Making Paper Boxes Using Photoshop

So I've been working on this project, and I thought it might be fun to share it on my blog! Making paper boxes is something I LOVE to do using Photoshop. I've made these boxes for lots of reasons--everything from handouts at church to birthday party invitations. I also have a tutorial for Pentagon Boxes, Making Envelopes, Heartboxes/Favors, Triangle Favors, and Box with Separate Lid.

Here's a pile of the ones I've been working on:

WARNING: If you have not done my early tutorials, you will likely not be ready for this one. This one builds on a lot of what we've already learned. Remember--milk before meat! You can't do projects like this one until you've learned the basics! So if you haven't--go spend some time on the early tutorials, and then come back!

Now, there are A LOT of patterns for paper boxes out there. Most of them are made to print, but I like to take them into Photoshop and make them a little easier to work with digitally. In this post I will attach the Photoshop file I used to create the box in the tutorial, and I'll have a download of the completed box. Although I got the original box pattern online (so long ago I don't remember where) it's been altered quite a bit from it's original form to make it easier to use Photoshop.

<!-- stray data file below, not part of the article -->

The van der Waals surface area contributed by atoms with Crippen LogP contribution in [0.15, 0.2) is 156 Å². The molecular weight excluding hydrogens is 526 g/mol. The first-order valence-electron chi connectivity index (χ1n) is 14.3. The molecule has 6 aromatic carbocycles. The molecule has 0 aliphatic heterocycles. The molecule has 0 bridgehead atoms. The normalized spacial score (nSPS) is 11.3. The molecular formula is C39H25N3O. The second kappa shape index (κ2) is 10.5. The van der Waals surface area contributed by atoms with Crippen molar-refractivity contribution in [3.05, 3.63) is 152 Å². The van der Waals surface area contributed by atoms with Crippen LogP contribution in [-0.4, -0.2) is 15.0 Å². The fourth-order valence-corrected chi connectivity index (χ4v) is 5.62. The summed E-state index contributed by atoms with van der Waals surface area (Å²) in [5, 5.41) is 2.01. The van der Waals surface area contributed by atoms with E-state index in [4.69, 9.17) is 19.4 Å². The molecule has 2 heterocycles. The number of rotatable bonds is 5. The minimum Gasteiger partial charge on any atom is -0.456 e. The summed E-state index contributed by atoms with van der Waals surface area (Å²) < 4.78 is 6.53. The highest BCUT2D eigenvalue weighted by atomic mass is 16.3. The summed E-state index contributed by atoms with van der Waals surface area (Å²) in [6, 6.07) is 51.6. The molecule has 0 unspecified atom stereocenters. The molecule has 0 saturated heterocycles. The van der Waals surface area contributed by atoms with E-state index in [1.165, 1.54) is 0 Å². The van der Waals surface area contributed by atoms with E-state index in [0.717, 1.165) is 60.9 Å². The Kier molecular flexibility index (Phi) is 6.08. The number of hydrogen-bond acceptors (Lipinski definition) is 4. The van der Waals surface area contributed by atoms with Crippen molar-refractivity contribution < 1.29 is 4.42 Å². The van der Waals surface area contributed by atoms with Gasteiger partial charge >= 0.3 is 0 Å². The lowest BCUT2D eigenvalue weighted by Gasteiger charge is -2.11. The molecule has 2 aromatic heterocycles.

**NOTE** (January 2018) I have just updated the box pattern download so that is comes from my Teachers Pay Teachers site. It is still free!)


You can also watch a tutorial how to design it in Photoshop here. It is for a different box type, but he concepts are the same.
Step One: Ok. First of all, download the paper box with attached lid above. You'll notice there are TWO layers. The shape of the box, and the lines which tell you where to fold. This was one of my biggest changes--I wanted the two layers separate, so that the box pattern can be covered up, but the dotted lines stay on top of every other layer, so you can still see them when you cut the pattern out.